Hurrah! For the return of the British Flat season “proper” at Doncaster last Saturday, and for the expansion of Total Performance Data’s sectional timing to include several turf courses, of which Doncaster is one.
Due to a technical problem, no data exists for the first four races on the Lincoln card, but it does for the last four that day and for all of Sunday’s races at the course. The detailed figures appear on attheraces.com in a manner which should be familiar by now to most readers.
The same principles apply to turf racing as to all-weather. That is: the closer a horse runs to efficiency, the faster will be its overall time; “efficiency” is best expressed as a horse’s finishing speed compared to its average race speed; and that “finishing speed %” is then compared to the “par” for the course and distance.
A fast finish – usually one in which the principals’ finishing speeds are well over 100% of their average race speeds – will test acceleration and raw pace at the business end, while a slow finish – usually under 100% – will test stamina much more. A forward or backward position in the field is likely to be more or less advantageous according to circumstance.
The ATR heatmaps, finishing speed %s, efficiency ratings and detailed TPD sectionals put all of this on a plate for the reader.
It can be seen that only three of the dozen events covered at Doncaster resulted in race finishing speeds below 100%: the truly-run contests won by Boycie (99.2%), Wentworth Falls (99.7%) and Royal Flag (99.2%).
By contrast, the races won by Dubawi Prince (109.0%) and Dream Castle (108.7%) featured notably quick finishes relative to the races’ average speeds. In addition, Dream Castle ran the last 2f in just 22.4s, easily fastest in absolute terms of the winners across the two days.
It is particularly interesting to compare the sectionals for the two divisions of the Betway Brocklesby Stakes for two-year-olds on Saturday. Neither Santry nor Requinto Dawn recorded especially fast overall times (61.09s and 61.31s respectively), with the former faster mid-race (at which stage he put in a 10.9s furlong) and the latter faster thereafter.
My interpretation is that Requinto Dawn is the better prospect, despite his slower overall time, and that he is probably the best prospect of all 22 horses across the two contests. Santry might struggle to confirm places with Last Page, who finished fastest of all in his division but was beaten by a head.
A couple of noteworthy sorts on sectionals and other factors on the Sunday were BALLYMORE CASTLE ATR Tracker in the opener and NAGGERS ATR Tracker, who came home well into fourth behind Wentworth Falls. In addition, I make the overall time recorded by BIN BATTUTA ATR Tracker particularly good, in a race which should prove solid form.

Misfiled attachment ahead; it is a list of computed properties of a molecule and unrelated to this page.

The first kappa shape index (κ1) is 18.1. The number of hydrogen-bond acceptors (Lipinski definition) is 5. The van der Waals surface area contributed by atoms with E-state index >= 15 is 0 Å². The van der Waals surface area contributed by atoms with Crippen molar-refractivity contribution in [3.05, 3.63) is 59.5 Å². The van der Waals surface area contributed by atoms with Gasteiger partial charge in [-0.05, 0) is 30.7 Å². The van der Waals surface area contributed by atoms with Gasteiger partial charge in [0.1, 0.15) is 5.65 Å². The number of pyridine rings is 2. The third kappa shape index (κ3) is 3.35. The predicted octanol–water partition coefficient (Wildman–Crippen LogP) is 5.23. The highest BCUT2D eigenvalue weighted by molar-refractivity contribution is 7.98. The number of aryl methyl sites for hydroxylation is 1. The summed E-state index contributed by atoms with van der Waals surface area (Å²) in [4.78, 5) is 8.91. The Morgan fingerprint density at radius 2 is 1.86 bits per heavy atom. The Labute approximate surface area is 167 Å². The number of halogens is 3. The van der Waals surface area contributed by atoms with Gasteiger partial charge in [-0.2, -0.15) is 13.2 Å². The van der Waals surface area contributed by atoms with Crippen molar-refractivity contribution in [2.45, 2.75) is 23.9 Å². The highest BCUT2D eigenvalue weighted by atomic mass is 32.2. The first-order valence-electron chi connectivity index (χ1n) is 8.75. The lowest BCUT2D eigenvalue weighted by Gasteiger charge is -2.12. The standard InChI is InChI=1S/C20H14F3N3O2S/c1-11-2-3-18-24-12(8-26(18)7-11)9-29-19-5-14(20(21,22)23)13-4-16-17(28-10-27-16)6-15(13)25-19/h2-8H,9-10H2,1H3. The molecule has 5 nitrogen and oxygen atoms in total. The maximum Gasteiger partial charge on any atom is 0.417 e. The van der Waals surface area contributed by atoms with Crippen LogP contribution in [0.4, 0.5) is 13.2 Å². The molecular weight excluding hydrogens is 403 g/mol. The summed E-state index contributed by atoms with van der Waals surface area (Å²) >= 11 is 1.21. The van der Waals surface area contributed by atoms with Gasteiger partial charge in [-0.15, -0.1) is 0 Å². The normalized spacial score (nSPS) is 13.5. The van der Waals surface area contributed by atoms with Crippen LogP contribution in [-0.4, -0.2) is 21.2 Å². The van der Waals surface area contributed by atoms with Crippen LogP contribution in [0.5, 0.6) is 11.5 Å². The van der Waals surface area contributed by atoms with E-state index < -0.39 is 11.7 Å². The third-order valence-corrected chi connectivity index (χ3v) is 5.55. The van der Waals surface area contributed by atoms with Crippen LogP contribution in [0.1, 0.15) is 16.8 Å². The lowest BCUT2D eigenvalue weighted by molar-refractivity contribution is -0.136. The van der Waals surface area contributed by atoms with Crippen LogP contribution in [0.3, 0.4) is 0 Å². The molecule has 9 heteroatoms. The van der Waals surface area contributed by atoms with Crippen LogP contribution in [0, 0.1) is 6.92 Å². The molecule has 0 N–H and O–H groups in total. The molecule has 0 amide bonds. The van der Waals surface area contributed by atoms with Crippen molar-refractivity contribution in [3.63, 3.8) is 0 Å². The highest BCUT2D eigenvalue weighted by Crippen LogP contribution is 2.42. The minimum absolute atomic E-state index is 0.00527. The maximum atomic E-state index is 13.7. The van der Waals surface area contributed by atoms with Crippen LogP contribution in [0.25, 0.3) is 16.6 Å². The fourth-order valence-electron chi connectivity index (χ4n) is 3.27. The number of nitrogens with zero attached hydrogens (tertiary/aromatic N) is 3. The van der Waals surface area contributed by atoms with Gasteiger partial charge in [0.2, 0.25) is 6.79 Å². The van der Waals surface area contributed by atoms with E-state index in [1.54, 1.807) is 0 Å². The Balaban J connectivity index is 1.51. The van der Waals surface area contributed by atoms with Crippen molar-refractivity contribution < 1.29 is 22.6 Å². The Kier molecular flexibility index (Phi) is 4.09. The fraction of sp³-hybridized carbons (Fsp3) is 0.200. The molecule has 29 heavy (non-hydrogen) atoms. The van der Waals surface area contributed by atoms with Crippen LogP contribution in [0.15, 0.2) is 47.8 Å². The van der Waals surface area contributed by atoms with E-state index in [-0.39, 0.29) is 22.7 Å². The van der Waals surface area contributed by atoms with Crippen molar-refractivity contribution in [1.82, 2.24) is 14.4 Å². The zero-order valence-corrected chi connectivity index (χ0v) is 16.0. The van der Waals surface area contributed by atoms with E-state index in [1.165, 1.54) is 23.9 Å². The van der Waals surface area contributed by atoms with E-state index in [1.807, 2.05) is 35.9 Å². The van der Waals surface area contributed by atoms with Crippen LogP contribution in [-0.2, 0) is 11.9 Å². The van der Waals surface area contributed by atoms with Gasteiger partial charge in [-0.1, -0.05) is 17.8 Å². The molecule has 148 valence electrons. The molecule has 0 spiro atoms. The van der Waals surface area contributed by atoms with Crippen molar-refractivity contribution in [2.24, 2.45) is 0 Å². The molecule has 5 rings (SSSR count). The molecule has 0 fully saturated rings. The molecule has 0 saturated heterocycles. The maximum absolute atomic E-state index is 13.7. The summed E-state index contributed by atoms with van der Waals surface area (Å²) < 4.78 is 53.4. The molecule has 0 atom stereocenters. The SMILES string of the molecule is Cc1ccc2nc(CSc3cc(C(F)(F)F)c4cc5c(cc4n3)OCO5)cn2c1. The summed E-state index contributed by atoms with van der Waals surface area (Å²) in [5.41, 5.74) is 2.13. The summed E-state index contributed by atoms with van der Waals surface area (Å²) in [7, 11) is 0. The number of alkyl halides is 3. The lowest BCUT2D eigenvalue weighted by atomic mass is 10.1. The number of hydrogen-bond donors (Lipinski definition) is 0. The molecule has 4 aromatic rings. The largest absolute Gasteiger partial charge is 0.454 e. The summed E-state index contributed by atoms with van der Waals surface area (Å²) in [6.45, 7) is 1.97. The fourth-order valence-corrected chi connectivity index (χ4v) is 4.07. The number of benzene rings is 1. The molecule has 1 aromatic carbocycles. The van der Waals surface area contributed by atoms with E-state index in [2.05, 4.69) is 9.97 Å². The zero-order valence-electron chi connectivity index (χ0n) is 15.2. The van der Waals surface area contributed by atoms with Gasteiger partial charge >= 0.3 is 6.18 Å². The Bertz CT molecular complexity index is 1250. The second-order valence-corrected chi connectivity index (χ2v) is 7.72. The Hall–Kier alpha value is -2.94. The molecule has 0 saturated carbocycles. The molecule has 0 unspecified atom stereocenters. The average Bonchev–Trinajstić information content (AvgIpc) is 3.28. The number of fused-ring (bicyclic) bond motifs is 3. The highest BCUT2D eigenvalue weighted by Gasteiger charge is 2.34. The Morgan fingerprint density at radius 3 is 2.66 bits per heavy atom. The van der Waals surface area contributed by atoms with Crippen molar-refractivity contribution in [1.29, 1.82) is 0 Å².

There are no TPD sectionals for Kempton Park, which staged some good racing on Saturday, and anyone compiling their own will have to do so without the aid of an on-screen clock.
None of the three main races was especially well-run, and I got the following last-3f times and finishing speeds for the winners: Absolute Blast 35.1s (107.5%); Hakam 34.1s (104.9%); and Big Country 34.25s (110.1%).
Absolute Blast duly delivered for this column in the Listed Magnolia Stakes, but things could not have gone much better for her, with jockey Luke Morris saving ground all the way round and an unexacting pace playing to the mare’s strong suit of a turn of foot. She is likely to find things a bit tougher on Finals Day.
Big Country was another to do this column a favour. He was well-positioned in the Rosebery Handicap but won with such authority that he can be regarded as comfortably best in the race in any case. He should be difficult to beat again next time.
Easily the biggest race on Saturday – if you ignore events over at Aintree! – is the 32Red International Trial at Lingfield Park, a mile Listed race for three-year-olds.
Only seven three-year-olds have been declared, but, between them, they have a pretty impressive array of credentials. Mr Scaramanga won a Group 2 last time (in Doha, admittedly), while Eqtiraan (who looks a doubtful stayer), Law And Order and Bailey’s Showgirl have been third in Group 3s, with the last-named also winning a listed contest.
It promises to be competitive, but LAW AND ORDER may have what it takes to come out in front. That Group 3 third was in the Horris Hill Stakes at Newbury on his final start at two, and he could well still have improvement in him returned to a longer distance.
It seems significant that trainer James Tate goes with him rather than with Volatile, who was also entered at the five-day stage, given that the latter had decent listed form at this course to his name.